Damien Love’s TV high­lights in­clud­ing Baby­lon Ber­lin

THE UK’S BEST TV CRITIC DAMIEN LOVE RAMPAGES HIS WAY THROUGH THE WEEK IN TELE­VI­SION

Sunday Herald Life - - CONTENTS -

HIGH­LIGHT OF THE WEEK

Sun­day Baby­lon Ber­lin 9pm & 10pm Sky At­lantic

IN the over­crowded field of flawed TV de­tec­tives, it can some­times take that lit­tle some­thing ex­tra to stand out, and Gereon Rath (Volker Bruch) springs his party piece with im­mac­u­late tim­ing.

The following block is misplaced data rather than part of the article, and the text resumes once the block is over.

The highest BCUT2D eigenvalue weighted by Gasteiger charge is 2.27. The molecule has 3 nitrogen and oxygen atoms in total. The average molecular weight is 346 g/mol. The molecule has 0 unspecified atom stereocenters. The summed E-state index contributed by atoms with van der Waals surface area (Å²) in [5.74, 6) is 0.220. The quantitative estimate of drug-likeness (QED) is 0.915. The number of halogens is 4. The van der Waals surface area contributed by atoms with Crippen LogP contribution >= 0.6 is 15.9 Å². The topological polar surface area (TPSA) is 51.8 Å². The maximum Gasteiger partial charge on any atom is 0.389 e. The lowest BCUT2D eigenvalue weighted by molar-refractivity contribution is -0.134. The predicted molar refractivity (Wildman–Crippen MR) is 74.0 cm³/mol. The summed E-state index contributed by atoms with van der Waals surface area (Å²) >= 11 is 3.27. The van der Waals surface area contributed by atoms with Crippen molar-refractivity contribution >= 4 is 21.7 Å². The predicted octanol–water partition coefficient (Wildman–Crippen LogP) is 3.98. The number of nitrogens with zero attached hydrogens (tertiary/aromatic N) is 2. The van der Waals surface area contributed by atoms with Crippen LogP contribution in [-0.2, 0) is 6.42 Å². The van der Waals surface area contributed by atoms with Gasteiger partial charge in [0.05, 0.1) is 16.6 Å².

It comes to­ward the end of the first slow but en­gross­ing episode of Baby­lon Ber­lin. By this stage you might think you’ve got the mea­sure of this guy, re­served as he seems. It’s 1929 and, in Ber­lin, the Roar­ing Twen­ties are grow­ing hoarse. In boho base­ments, the Weimar Re­pub­lic’s rest­less youth still strive to shake off the shad­ows from the war of a decade ear­lier, and forge a new world built around free­dom, democ­racy and modernism. But other com­pet­ing ideas about the fu­ture are at large. The Soviet strug­gle be­tween Trot­sky­ists and Stal­in­ists is spilling on to Ger­man streets, and the brown shirts of the Na­tional So­cial­ists are emerg­ing. Mean­while, the Great De­pres­sion spreads. A young de­tec­tive in­spec­tor, Rath has re­cently ar­rived in the thrum­ming city, trans­ferred from Cologne. He re­mains a puzzle to his new col­leagues in the in­creas­ingly busy Ber­lin vice squad, par­tic­u­larly his sus­pi­cious su­pe­rior, Bruno Wolter (Peter Kurth), a cop who ap­proaches his

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